Despite the established contribution of platelets to thrombotic cardiovascular disorders, documented in part by the effectiveness of platelet function inhibitors and the increased risk of thrombosis associated with high normal and supranormal platelet counts, relationships between circulating platelet count and thrombotic events remain largely undefined. Since the initiation and propagation of arterial, platelet-dependent thrombus must depend upon platelet count, albeit in a manner that could be nonlinear, we hypothesized that reducing platelet count within the normal range would produce an anti-thrombotic benefit with minimal effects on hemostasis. To test this hypothesis, we reduced the platelet count in baboons (n=4) by targeting the megakaryocyte growth and development factor thrombopoietin (TPO). A polyclonal anti-TPO autoantibody (anti-TPOab) was purified from the serum of a baboon that developed thrombocytopenia following recombinant TPO injections. The IC50 of the purified IgG fraction was found to be 0.76 μg/ml, determined using a proliferation assay with a TPO-dependent cell line. An i.v. bolus of the anti-TPO antiserum, 30–35 ml infused into baboons, resulted in a transient, >60% decrease in the circulating platelet count after 2–3 weeks. Other blood cell counts were unaffected vs. baseline values. The effect of platelet count reduction on thrombogenesis was evaluated using an established baboon arteriovenous (AV) shunt thrombosis model. Accumulation of 111-Indium-labeled platelets and 125-Iodine-labeled fibrinogen were measured within a 4 mm i.d. thrombogenic vascular graft segment that was deployed into a chronic AV shunt for 60 min. Blood flow was maintained at 100 ml/min, producing an arterial wall shear rate of 265 sec−1. Standard template bleeding times (BTs) were used to assess hemostatic impairment at various platelet counts. Platelet count reductions, ranging from 46–61% (normal levels averaging 352,000 ± 61,000 platelets/μl), reduced platelet deposition onto the graft surface by 46–68% (vs. control values of 4.1 ± 0.9 x 109 platelets deposited, n=9). Similarly, thrombus fibrin accumulation was reduced by 14–39% (vs. control values of 2.2 ± 0.4 mgs of deposited fibrin). Thrombus formation was not affected acutely by anti-TPOab administration, but correlated directly with circulating platelet numbers. As expected, BTs were not significantly prolonged until platelet counts fell below ~100,000 cells/μl. In contrast, single dose aspirin (32 mg/kg) at normal platelet counts did not significantly reduce graft associated platelet deposition in this model but doubled the BTs to 6.8 ± 2.6 min (vs. control values of 3.4 ± 0.9 min). With further reduction in platelet counts to 90,000 ± 30,000 platelets/μL, BTs were only slightly prolonged (5.6 ± 1.7 min, n=5). When platelet counts averaged 74,000 ± 20,000 platelets/μl in animals given ASA, BTs averaged only 9.4 ± 2.7 min (n=5). Thus ASA produced a hemostatic impairment that was approximately fixed (i.e., a BT prolongation of 3–4 min) and not disproportionately prolonged at reduced platelet counts. Thus specific lowering of the platelet count by pharmacologic inhibition of megakaryocytopoiesis may be an effective anti-thrombotic strategy in populations currently treated with conventional anti-platelet agents. Since direct inhibitors of platelet function produce a significant risk of bleeding, inhibition of platelet production may represent a safer approach for reducing the pro-thrombotic capacity of the circulating platelet pool.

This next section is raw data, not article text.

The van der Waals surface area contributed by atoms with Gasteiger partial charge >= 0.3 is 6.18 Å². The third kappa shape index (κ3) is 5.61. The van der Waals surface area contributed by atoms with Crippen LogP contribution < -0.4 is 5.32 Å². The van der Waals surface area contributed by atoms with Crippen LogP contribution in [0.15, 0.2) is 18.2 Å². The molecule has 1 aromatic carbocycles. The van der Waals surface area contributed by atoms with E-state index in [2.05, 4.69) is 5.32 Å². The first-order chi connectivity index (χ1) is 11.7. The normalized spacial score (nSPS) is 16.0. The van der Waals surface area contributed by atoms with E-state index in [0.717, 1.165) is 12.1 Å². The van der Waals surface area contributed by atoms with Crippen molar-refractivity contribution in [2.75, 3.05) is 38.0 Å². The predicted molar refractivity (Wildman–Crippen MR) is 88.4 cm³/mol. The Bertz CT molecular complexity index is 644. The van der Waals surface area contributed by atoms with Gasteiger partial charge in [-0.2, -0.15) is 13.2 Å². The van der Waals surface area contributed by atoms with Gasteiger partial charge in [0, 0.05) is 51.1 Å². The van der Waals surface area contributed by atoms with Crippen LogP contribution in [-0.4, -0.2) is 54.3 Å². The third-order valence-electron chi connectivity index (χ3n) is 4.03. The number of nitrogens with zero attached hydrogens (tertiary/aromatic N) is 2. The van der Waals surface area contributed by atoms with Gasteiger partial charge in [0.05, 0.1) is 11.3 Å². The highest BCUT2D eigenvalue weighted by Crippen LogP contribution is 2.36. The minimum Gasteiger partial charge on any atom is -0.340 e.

Disclosures: Gruber:BioVascular, Inc: Equity Ownership. Hanson:BioVascular, Inc: Equity Ownership, Membership on an entity’s Board of Directors or advisory committees, Patents & Royalties.